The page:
Se nourrir de son héritage asiatique sur RCInet.ca

Le mois de mai est officiellement le Mois du Patrimoine asiatique au Canada depuis 2002. Deux présentatrices et réalisatrices à Radio Canada International ont eu la gentillesse de me parler de leur travail, de la communauté virtuelle de la section chinoise dans RCInet.ca et de la signification de ce mois pour elles.

Zhao Li  赵黎
Présentatrice-réalisatrice

Parlez-moi de votre rôle à RCInet.ca: Je suis présentatrice-réalisatrice pour la section chinoise de RCI depuis 1989. De 1989 à 2012, nous diffusions notre contenu en Chine sur ondes courtes et par satellite. Nous produisions une quotidienne audio de nouvelles et d’actualités axée sur le Canada. Depuis 2012, nos priorités ont changé et nous concentrons toutes nos énergies sur notre site web, RCInet.ca.

À quoi ressemble la communauté qui consulte la section chinoise de RCInet.ca? Qu’est-ce qui l’intéresse et l’interpelle? Comme je l’ai déjà dit, à l’époque où nous diffusions sur ondes courtes, notre auditoire principal était en Chine continentale. Aujourd’hui, l’auditoire qu’attire notre site web est beaucoup plus vaste et comprend des Chinois qui vivent en Chine, mais aussi de nombreux Chinois installés au Canada et en Amérique du Nord.

Au Canada, quelque 1,5 million de Canadiens d’origine chinoise comptent pour environ 4 % de la population canadienne. Beaucoup d’entre eux sont de nouveaux arrivants, y compris un grand nombre de jeunes professionnels. Ils élisent domicile et élèvent leurs enfants au Canada, et ils veulent connaître tous les aspects de la société canadienne. Sur notre site web, nous les informons sur ce qui se passe au Canada, notamment sur les systèmes politiques, les tendances économiques, les questions juridiques et les dynamiques culturelles. Le Canada et la Chine sont des pays très différents sur bien des points. Personnellement, je crois que nous informons les immigrants chinois, bien sûr, mais que – plus important encore – nous les aidons aussi à comprendre la société et les valeurs canadiennes et à réussir leur intégration. Voilà ce que je fais avec passion depuis plus de 25 ans.

En même temps, avec la mondialisation et Internet, nous sommes plus que jamais branchés sur le monde. Les Chinois de partout sur la planète s’intéressent au Canada, y compris les étudiants, les professionnels, les chefs d’entreprise et les retraités. Ils ont parfois des liens personnels ou d’affaires avec le Canada parce qu’ils ont ici de la famille ou des intérêts commerciaux, ou ils veulent simplement en savoir plus sur le Canada. Eux aussi font aussi partie de notre fidèle auditoire.

Pour vous, que signifie commémorer l’apport des cultures asiatiques à la société canadienne? Y a-t-il un thème ou une question qui vous tient particulièrement à cœur? Je suis née à Pékin, en Chine. Le 5 juin 2015, cela fera 30 ans que je suis au Canada. J’ai vécu plus longtemps au Canada qu’en Chine. Je suis fière de mon héritage culturel, et je suis heureuse que chaque année, le mois de mai apporte une touche de magie à notre société canadienne.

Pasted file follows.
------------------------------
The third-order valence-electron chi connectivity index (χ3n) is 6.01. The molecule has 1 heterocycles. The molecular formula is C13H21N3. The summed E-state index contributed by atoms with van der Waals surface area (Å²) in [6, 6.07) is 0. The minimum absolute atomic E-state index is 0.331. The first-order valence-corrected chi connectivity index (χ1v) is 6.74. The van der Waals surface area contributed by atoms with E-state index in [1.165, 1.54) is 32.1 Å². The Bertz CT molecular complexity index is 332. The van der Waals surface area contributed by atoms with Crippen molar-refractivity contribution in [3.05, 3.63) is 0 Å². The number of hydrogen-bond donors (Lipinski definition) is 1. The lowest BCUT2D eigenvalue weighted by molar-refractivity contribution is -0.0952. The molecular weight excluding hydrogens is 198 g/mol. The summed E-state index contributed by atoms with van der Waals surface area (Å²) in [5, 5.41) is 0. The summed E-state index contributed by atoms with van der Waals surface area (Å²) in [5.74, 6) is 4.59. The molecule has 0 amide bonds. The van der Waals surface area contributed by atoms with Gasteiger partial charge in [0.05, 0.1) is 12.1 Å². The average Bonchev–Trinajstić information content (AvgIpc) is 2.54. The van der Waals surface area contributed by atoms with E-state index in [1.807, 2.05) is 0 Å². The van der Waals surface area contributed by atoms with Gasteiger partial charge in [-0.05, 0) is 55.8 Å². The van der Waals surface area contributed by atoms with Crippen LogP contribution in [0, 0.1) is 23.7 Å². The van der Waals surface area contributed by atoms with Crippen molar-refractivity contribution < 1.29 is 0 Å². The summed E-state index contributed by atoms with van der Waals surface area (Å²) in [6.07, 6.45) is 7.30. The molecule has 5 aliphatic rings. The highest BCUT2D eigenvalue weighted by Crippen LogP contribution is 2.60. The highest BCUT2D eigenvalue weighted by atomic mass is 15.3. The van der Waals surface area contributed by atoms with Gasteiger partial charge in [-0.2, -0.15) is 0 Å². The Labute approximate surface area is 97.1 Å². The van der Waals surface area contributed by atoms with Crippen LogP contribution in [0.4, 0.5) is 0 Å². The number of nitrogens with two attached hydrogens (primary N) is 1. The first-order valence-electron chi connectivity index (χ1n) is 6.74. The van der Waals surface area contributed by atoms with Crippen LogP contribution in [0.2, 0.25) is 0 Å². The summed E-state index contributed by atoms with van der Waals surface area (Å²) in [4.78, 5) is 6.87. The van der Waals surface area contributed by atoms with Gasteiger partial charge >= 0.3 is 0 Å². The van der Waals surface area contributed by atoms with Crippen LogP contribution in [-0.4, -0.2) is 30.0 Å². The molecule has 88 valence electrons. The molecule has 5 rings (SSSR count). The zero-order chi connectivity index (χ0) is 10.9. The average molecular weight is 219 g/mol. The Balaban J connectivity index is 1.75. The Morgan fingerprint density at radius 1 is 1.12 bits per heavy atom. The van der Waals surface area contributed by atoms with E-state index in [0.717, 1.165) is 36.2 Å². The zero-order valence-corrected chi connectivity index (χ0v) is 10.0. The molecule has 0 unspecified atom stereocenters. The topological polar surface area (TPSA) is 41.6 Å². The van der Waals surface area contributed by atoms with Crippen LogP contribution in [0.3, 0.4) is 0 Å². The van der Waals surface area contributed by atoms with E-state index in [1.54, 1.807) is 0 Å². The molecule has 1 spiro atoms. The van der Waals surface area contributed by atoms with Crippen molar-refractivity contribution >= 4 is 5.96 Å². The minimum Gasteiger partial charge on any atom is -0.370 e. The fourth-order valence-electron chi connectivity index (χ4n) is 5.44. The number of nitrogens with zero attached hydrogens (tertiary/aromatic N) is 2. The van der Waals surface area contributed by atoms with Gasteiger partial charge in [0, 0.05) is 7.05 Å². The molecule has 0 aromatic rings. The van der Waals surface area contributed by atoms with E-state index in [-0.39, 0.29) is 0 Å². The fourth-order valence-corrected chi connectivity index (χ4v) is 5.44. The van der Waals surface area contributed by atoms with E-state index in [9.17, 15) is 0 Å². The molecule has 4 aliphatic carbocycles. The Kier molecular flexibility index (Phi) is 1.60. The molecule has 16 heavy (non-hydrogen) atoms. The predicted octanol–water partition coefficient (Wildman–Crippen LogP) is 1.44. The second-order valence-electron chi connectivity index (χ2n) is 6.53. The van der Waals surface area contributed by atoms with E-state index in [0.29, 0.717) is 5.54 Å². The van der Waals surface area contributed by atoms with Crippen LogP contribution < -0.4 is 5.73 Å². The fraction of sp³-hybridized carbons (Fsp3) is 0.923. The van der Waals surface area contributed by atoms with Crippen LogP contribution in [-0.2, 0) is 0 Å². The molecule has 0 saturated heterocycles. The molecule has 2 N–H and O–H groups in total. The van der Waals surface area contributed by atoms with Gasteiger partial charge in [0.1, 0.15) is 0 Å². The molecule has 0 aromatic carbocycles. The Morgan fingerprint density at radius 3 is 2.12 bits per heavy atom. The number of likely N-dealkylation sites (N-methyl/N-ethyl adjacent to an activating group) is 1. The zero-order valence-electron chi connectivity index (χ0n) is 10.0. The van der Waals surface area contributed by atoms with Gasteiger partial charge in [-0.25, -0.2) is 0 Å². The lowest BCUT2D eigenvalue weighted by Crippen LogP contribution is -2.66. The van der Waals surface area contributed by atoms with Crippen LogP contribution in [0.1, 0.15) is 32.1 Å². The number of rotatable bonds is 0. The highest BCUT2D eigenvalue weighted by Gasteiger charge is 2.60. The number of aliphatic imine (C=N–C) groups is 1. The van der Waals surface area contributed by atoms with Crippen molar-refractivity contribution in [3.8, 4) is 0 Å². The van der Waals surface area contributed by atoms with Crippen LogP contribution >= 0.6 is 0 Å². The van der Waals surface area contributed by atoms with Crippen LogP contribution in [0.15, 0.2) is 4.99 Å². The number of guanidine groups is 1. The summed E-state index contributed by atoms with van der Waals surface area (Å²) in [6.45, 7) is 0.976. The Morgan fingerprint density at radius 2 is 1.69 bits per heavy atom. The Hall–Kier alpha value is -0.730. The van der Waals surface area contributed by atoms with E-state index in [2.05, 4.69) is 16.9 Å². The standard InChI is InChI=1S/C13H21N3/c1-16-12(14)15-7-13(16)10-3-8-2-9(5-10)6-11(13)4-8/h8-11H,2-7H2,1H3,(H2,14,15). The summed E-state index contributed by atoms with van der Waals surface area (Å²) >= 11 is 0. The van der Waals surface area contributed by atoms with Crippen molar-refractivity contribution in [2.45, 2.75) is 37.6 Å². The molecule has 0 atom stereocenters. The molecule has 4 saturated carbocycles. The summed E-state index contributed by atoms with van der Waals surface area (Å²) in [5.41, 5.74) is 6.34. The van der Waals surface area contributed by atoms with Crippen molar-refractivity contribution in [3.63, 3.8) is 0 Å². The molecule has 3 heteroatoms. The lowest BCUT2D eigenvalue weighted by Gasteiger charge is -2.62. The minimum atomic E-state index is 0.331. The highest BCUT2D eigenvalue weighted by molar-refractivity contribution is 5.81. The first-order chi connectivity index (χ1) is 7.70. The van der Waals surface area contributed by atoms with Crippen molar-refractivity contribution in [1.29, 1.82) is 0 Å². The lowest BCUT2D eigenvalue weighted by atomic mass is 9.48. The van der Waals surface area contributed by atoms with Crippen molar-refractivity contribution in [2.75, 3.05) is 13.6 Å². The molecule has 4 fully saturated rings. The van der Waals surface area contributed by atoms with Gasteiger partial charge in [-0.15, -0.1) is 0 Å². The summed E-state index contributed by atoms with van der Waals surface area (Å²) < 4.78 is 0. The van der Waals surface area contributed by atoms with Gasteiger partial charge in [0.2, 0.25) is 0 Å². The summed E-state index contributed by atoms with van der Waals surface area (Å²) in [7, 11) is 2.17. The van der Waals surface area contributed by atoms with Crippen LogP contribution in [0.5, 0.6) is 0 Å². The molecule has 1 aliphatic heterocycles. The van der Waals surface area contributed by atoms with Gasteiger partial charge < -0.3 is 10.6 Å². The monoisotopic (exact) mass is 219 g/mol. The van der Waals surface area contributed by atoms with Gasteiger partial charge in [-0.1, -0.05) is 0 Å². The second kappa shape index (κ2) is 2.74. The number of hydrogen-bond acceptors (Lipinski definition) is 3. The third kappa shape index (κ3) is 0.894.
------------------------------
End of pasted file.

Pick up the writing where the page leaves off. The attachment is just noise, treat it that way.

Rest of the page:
Wei Wu
Présentatrice, réalisatrice

Parlez-moi de votre rôle à RCInet.ca: Journaliste à RCI à Montréal, j’ai grandi en Chine physiquement et au Québec intellectuellement. Au Canada depuis 1989, je suis à RCI depuis 1997.

À quoi ressemble la communauté qui consulte la section chinoise de RCInet.ca? Qu’est-ce qui l’intéresse et l’interpelle? Les immigrants qui cherchent à connaître mieux la société canadienne, les anciens auditeurs qui gardent une nostalgie de notre émission sur les ondes courtes et les médias communautaires qui viennent chercher du matériel. Ceux qui nous consultent s’intéressent en général à l’actualité canadienne, mais ont souvent une faiblesse pour la politique chinoise.

Pour vous, que signifie commémorer l’apport des cultures asiatiques à la société canadienne? Y a-t-il un thème ou une question qui vous tient particulièrement à cœur? C’est une fête pour célébrer les talents qui savent se nourrir de leur héritage asiatique tout en s’enracinant dans la terre nord-américaine. Un des thèmes qui m’intéressent : la relation entre les travailleurs chinois et les Amérindiens pendant la Ruée vers l’or et la construction du chemin de fer du Canadien Pacifique.


Le Mois du Patrimoine asiatique se termine bientôt. Pour en savoir davantage sur les cultures asiatiques au pays et leur histoire, consultez le dossier spécial sur RCInet.ca.

– Jacinthe Lacombe-Cliche, rédactrice principale, Communications institutionnelles

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CBC/Radio-Canada’s Employee Assistance Program wins EASNA award of excellence

I’m very proud to share some wonderful news. CBC/Radio-Canada’s Employee Assistance Program (EAP) has won an important award of excellence from the EAP trade association.